“People tend to want artists to do the same thing, and it is incumbent upon artists to do something that the audience doesn’t want — yet.”
This quote comes from composer, artist, and producer T Bone Burnett in a recent Q&A with The Hollywood Reporter that has been circulating over the past week. The whole article is worth a read for several of Burnett’s observations about music, the music and film businesses, and the Internet industry, which he unapologetically calls a “con game.” The above quote, however, is particularly resonant in that it says something true about both the artist and the technologist, who are too often poised as antagonists in the great debates of the digital age. When it comes to innovation, real innovation, in either creative works or technological advancement, the endeavor is rarely about delivering what the market thinks it wants, but about providing something new we consumers didn’t know we wanted until we had it. And although the creative artist and technological innovator are cousins related through this maternal principle, it seems they are frequently dragged into a blood feud over a contemporary misconception that we can only support the artist at the expense of technology or vice versa. Perhaps the reason this feud persists is that it is perpetuated on virtual battlefields by people who misunderstand both artistic and technological innovation.
Specifically, Burnett is addressing the subjects of self-promotion and crowd-funding — two advantages offered by Web 2.0 to the independent artist that are presumed to obviate the need for legacy business models like studios, labels, or publishers. But inherent in what Burnett is saying — and it is interesting that he uses the word incumbent to imply a kind of responsibility for the artist — is the reality that innovation in creative works, in technology, in science, in anything requires old-school, long-term investment (i.e. faith) in a process that yields mostly failures but also the unpredictable successes that spawn both cultural and economic rewards for subsidiary beneficiaries. This is equally true for a miracle drug or a generation-changing novel.
If we want a rich, culturally diverse society with a solid middle class, I believe we have to resurrect the value of long-term investment and reject the fast-burn, short-money culture that has become the cultural norm over the past half century. But the persistent, blind faith in the digital revolution runs at full gait in the opposite direction. Web 2.0 success stories are largely wealth-consolidating, non-job-creating enterprises. Nevertheless, while a sense of hopelessness persists among the generation now coming of age, this demographic maintains an unhealthy crush on the Internet, clinging to the futile hope that one day its reductive economics will magically yield collective prosperity if we just wait long enough.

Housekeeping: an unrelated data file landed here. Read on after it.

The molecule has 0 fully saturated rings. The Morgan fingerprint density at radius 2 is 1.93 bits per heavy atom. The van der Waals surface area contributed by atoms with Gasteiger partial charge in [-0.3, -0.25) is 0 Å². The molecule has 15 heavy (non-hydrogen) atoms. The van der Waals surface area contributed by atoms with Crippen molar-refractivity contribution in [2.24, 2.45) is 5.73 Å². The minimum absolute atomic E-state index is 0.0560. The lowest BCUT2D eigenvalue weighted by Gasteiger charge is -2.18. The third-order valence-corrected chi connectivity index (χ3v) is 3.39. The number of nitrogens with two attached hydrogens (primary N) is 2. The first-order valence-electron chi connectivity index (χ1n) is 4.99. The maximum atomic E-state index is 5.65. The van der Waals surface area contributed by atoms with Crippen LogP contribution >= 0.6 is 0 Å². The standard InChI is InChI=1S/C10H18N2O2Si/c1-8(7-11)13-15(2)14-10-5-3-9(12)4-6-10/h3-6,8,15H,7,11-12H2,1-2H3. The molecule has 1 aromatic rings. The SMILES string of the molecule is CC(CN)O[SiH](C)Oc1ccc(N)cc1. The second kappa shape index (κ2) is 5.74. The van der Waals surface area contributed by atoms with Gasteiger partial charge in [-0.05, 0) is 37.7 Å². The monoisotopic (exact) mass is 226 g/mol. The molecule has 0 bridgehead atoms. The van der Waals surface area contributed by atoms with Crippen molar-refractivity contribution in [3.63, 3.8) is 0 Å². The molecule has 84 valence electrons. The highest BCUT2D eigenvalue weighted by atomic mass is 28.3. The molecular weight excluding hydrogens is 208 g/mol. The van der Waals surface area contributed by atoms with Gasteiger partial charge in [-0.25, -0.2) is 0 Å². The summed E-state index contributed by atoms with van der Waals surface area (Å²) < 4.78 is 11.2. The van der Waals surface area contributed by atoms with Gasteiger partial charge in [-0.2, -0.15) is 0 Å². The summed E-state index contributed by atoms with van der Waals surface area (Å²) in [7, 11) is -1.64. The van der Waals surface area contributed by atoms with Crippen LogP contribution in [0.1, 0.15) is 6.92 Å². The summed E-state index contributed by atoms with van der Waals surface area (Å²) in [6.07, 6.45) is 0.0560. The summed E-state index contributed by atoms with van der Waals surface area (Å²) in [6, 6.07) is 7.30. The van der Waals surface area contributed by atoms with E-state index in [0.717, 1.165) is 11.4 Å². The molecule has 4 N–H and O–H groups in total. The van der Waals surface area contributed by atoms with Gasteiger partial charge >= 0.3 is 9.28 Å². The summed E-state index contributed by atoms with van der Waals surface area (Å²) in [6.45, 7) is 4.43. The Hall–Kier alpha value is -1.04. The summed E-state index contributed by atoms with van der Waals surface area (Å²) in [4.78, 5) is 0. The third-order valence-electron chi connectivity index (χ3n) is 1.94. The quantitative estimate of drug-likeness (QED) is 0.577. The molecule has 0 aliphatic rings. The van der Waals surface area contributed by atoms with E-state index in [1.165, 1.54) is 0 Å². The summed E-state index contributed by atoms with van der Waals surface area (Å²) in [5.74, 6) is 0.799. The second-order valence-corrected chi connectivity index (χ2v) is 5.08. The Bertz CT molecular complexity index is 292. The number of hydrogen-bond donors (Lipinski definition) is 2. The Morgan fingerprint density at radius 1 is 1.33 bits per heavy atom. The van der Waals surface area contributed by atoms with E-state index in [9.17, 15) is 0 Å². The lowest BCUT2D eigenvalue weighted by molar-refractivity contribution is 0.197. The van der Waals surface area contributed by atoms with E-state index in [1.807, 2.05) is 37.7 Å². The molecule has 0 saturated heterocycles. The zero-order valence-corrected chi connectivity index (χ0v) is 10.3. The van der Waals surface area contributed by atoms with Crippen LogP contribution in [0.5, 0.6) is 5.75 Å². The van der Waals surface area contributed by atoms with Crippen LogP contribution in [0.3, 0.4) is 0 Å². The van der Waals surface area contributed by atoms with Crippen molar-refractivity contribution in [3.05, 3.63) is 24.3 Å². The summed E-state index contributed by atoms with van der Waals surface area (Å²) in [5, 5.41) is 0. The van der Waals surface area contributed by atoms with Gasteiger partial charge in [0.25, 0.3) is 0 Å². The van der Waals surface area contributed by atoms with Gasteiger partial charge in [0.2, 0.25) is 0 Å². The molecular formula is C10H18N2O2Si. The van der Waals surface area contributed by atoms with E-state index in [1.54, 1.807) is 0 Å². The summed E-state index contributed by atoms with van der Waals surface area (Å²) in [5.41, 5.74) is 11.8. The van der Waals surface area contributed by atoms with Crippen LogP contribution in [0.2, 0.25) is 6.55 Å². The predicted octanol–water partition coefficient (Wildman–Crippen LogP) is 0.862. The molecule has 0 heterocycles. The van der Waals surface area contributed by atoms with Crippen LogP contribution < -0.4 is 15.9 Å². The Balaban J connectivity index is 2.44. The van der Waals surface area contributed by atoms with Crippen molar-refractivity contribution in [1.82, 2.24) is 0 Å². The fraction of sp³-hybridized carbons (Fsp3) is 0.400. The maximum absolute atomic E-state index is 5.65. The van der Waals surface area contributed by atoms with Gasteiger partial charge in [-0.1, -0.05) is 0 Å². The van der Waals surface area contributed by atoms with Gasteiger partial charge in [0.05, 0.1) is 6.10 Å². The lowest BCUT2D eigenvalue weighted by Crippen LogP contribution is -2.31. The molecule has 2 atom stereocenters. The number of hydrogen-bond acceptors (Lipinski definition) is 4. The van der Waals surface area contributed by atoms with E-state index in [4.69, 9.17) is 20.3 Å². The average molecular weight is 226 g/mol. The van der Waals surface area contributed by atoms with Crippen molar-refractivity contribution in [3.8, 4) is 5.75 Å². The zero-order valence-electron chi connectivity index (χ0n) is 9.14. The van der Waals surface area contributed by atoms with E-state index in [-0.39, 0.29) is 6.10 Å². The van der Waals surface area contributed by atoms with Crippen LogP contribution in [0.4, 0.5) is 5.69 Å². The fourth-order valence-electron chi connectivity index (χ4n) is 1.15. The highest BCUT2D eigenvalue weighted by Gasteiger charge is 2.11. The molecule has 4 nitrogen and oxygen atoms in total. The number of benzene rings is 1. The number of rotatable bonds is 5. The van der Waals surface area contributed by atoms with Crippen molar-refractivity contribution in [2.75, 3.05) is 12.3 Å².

To Burnett’s point, it may seem populist and terribly democratic for the artist to exclusively crowd-fund. It may seem like this is the ultimate answer to the so-called gatekeeper corporations, portrayed by netizens with no experience to be sinister hoarders of culture and abusers of artists. But even the smallest, independent imprint or record label or production company will tell you that the fundamental work surrounding the products — from investment to distribution to marketing — hasn’t changed at all. Crowd-funding and self-promotion have their uses and are wonderful opportunities for any number or artists or other entrepreneurs, but the mandate to sell ahead of production, ahead of discovery, is not always going to be the best path to innovation. At the same time, the middle class has historically been sustained by business models that enable investment in a process — it doesn’t matter if it’s pharmaceutical research, auto manufacturing, or music production — and that process might employ dozens or hundreds or thousands of people whose continued livelihoods are maintained by occasional hits amid a lot of trial and error.
A drama professor in college once told us a story about the Irish playwright Sean O’Casey taking one of his comedies out to the country to perform for the local residents. Early into the first act, the audience sat mute and confused until it occurred to someone in the company that these people didn’t know what a play was. The performers stopped the show, explained the fundamentals of theater, and then restarted the play from the top. Given context, the audience supposedly laughed its heads off at the show.